Tree disease threat to Yate nature reserve leads to planting scheme to protect site

May 03 2017

THE first steps have been taken in a 20-year plan to ensure the future of a nature reserve in Yate.


THE first steps have been taken in a 20-year plan to ensure the future of a nature reserve in Yate.

Ash dieback disease is the major threat to the Wapley Bushes reserve as it has been found within a dozen miles of the town.

To combat the expected effect of the problem, the Wapley Bushes Conservation Group has started to plant other tree species that will have become established by the time the ash trees on site fall victim to the disease.

The project has now been recognised through a community award given by South Gloucestershire Council’s chairwoman Erica Williams.

The group’s spokesman, Paul Hulbert, said: “We are very proud to receive this award - it's the first time the community award has been given to groups rather than individuals.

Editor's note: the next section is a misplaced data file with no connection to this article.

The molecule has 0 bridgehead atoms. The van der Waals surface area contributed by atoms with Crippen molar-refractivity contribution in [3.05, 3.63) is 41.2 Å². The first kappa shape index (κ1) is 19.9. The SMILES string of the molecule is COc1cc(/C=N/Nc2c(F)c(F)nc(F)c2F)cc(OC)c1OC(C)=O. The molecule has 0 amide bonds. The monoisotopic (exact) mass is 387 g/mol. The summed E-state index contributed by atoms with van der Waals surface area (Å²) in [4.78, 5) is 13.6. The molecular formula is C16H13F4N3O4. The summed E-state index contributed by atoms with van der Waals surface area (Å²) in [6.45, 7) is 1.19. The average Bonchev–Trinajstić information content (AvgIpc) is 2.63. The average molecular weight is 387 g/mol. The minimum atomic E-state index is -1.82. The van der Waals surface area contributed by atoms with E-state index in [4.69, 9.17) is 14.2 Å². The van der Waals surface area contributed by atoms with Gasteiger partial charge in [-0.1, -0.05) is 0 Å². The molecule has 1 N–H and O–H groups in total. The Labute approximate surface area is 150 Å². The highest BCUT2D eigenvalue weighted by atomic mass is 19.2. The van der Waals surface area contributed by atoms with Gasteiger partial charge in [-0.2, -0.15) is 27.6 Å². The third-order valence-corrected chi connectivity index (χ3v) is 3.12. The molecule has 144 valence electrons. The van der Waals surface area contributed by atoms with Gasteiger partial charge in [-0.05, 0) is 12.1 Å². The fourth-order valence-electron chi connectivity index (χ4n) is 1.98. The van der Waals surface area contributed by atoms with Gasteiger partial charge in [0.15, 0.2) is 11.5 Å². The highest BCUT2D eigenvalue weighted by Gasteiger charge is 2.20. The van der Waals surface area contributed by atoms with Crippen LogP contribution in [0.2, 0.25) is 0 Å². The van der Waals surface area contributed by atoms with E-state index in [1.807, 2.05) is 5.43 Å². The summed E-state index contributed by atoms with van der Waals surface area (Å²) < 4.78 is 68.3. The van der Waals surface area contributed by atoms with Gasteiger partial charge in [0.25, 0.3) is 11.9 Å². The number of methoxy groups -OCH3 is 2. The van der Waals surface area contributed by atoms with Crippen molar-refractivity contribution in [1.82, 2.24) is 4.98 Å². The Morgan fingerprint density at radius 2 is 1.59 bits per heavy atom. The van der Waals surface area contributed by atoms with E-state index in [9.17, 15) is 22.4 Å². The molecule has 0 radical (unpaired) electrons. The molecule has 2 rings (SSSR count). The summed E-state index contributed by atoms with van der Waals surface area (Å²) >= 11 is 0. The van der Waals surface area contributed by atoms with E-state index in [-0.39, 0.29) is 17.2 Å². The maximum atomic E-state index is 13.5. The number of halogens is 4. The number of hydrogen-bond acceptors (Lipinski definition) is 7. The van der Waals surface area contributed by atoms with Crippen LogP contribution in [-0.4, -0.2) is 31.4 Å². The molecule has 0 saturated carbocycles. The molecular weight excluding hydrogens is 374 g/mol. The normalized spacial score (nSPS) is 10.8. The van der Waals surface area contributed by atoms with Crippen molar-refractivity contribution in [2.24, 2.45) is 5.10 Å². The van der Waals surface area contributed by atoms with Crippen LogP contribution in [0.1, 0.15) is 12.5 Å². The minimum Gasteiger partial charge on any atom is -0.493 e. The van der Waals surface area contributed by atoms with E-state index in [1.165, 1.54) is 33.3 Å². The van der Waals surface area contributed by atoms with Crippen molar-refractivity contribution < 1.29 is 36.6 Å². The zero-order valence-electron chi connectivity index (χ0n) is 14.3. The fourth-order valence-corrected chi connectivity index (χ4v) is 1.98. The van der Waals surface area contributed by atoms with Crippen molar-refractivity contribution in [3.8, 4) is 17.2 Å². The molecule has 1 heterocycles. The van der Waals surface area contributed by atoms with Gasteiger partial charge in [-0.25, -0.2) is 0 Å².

"We've been looking after Wapley Bushes for 24 years on behalf of owners, Dodington Parish Council, but now it's time to look further into the future.

"Eventually, but fortunately very slowly, we will lose most of the tallest trees that form the canopy of this ancient woodland.

“We have started a long-term programme of replacement planting with different tall native species such as oak, whitebeam, black poplar and small-leafed lime.

"We have planted our first batch of 30 trees with the help of South Gloucestershire's new Member Awarded Funding scheme and we are aiming to plant another 90 trees next winter, gradually working our way through the woodland.

“By the time we start seeing major effects from ash dieback, the new trees should be at least semi-mature and the reserve will be able to carry on supporting a wide range of species.”

The reserve has been a regular South West in Bloom and Green Flag Community Award winner, with the conservation group running a range of work mornings, walks and activities.

Anyone interested in the group should email or phone 01454 315851.